Pope Francis recently emphasized the Christianity is about serving others with Christ-like humility--not applying "makeup" to your soul to make it artificially prettier.
"To be Christian is to do what Jesus did -- serve," he said in a homily Thursday during Mass in the chapel of his residence, the Domus Sanctae Marthae.
Thinking about oneself and being self-centered "is a sin, it's a habit we have to break," he said, according to Vatican Radio, NCR Online reports. Just ask for forgiveness and pray "that the Lord convert us," the pontiff explained.
"To be Christian isn't about appearances or social conduct, it isn't putting a bit of makeup on the soul so that it's a little more beautiful," he said.
As Christ continually served others during his short time on earth, Christian should strive to do likewise, the pope said, emphasizing the importance of asking oneself, "Do I have others serve me, do I take advantage of others, the community, the parish, my family, my friends or do I serve, am I at the service" of others?"
He went on to explain that being Christian is also about understanding that one is part of a larger community on a journey with God, not an individual whose spirituality is concocted in a laboratory.
"God has made His people walk for centuries in order to reach" maturity, "the fullness of time," he said. "Our history must take on saints and sinners. It is my personal history, everyone's, it must take on our sin."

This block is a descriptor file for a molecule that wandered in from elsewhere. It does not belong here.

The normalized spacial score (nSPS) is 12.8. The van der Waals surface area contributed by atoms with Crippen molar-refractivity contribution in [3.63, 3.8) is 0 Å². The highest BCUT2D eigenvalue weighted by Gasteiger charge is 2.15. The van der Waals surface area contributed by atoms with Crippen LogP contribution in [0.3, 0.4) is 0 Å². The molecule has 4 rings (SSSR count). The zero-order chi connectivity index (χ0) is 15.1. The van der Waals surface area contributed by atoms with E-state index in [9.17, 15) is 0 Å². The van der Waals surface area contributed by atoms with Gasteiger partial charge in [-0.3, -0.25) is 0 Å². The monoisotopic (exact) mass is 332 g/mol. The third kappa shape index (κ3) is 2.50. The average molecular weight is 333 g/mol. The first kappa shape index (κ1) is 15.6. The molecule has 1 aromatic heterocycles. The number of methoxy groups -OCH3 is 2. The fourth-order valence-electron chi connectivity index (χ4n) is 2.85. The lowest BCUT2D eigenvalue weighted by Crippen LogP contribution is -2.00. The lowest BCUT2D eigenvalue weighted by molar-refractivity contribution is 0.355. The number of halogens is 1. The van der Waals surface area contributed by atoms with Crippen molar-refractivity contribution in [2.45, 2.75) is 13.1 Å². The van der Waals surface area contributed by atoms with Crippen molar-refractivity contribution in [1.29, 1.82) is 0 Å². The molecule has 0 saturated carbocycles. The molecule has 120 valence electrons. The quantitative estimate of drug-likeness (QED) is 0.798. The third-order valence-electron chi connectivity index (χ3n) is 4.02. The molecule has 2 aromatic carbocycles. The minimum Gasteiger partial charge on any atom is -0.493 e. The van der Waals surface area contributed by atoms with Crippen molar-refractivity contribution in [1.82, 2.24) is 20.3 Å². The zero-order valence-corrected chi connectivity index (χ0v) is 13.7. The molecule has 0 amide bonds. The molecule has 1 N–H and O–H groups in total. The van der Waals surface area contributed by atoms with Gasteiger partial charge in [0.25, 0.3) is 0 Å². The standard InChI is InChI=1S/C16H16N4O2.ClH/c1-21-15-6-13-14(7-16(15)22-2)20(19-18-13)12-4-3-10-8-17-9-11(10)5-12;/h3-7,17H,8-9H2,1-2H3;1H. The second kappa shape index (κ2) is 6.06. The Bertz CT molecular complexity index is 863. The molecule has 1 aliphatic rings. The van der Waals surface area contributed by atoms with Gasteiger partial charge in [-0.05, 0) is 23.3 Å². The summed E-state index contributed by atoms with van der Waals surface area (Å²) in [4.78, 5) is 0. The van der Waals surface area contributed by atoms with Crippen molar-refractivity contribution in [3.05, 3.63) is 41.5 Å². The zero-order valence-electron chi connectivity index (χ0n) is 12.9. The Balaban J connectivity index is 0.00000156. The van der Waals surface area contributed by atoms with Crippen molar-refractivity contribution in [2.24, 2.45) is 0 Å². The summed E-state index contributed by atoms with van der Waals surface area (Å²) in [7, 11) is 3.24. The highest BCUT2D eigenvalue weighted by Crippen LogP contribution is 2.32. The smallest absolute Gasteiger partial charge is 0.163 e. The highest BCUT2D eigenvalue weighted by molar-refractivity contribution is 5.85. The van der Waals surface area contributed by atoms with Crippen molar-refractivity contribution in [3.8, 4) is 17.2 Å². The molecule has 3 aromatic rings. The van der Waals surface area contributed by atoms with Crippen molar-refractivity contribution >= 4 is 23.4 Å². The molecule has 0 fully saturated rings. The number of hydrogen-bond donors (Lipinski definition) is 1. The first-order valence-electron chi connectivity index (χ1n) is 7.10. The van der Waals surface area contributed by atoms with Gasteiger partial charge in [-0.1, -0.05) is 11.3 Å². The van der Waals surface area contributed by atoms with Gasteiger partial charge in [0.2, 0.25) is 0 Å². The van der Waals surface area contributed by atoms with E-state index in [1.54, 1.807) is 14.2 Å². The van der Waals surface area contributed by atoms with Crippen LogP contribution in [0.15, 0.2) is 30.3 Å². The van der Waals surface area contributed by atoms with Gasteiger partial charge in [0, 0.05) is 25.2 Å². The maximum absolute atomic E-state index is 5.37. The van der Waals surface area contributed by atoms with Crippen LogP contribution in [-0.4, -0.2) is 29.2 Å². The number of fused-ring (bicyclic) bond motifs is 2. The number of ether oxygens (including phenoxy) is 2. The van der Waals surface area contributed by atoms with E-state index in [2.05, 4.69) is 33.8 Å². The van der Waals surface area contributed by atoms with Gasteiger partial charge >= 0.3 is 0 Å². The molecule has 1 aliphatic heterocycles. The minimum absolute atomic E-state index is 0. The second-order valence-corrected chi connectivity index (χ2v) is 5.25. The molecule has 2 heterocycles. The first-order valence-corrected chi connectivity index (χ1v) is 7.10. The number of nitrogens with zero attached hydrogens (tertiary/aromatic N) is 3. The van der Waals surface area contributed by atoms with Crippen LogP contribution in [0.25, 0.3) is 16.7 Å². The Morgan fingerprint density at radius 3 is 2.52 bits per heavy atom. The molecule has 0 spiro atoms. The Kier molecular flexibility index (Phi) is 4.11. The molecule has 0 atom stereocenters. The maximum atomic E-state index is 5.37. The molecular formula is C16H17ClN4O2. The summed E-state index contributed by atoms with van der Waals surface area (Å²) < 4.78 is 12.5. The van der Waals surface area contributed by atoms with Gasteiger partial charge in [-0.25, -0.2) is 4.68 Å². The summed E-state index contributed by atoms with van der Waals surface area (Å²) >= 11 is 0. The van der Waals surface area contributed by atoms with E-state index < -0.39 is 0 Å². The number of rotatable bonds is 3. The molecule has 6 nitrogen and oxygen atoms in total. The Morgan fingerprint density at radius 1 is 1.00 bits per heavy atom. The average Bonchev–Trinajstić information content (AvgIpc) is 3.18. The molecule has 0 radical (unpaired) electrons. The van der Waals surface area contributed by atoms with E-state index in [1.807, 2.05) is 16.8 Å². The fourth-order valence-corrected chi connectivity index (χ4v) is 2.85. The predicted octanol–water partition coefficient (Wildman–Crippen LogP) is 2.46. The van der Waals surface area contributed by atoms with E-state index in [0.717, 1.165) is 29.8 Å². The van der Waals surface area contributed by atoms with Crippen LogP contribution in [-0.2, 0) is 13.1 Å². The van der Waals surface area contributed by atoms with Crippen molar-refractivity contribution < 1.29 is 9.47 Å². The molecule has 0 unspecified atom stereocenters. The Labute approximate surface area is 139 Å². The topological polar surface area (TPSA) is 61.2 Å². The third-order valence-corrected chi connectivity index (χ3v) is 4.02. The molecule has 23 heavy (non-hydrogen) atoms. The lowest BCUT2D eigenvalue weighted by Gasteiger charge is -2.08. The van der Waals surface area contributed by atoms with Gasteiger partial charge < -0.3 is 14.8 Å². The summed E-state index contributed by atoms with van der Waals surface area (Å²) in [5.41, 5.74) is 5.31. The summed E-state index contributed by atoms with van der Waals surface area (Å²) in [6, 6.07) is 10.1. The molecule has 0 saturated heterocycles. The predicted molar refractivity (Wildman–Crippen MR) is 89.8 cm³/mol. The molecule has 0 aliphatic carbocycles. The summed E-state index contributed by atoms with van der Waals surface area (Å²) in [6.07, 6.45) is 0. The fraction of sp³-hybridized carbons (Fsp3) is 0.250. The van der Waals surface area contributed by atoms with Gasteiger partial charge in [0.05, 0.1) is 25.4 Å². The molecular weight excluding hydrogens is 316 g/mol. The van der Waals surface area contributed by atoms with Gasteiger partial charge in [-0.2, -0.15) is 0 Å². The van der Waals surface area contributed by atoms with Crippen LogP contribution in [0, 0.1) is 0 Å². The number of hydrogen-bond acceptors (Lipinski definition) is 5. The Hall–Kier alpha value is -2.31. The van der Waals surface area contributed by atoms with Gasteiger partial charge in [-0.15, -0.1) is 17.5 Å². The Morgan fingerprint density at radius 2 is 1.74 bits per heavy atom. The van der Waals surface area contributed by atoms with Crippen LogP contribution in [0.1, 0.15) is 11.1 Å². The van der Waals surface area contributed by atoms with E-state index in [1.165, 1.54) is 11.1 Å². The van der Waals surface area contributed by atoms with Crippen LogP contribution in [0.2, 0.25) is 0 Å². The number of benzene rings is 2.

Francis ended with a note of encouragement, reminding Christians that "God's grace is always there" because He is "with us, accompanying us in [our] sin in order to forgive and accompanying us in grace. There is no Christian identity without history."
Pope Francis, who became the leader of the Catholic Church nearly two years ago, is viewed favorably by Catholics and Protestants alike, according to a recent poll.
The latest Pew Research Center Survey found that while the Pope is most widely admired by Catholics (90%), an impressive six-in-ten Protestants and two-thirds of the religiously unaffiliated also view him with "great favor." According to NBC, the Pope's popularity has eclipsed any numbers his predecessor, Pope Benedict XVI, ever posted and puts him on par with Pope John Paul II in the 1980s and 1990s.
Writing for Christianity Today, author R.R. Reno argues that the reason for Pope Francis' massive popularity is partially due to his ability to "reframe the classic doctrine and morals of the Catholic Church so that a secular world can be converted and adhere to them." Reno adds, "Evangelical Protestants, who today find themselves aligned with Catholics on many cultural issues-especially issues of life, marriage, and human sexuality-can welcome these reform efforts. In fact, they need a healthy Catholic Church as an ally. As we see a secular vision of morality and civic life grow aggressive and hostile, we are going to need each other."
Writes TIME Magazine journalist Nancy Gibbs, "The fascination with Francis even outside his flock gives him an opportunity that his predecessor, Benedict XVI, never had-to magnify the message of the church and its power to do great good."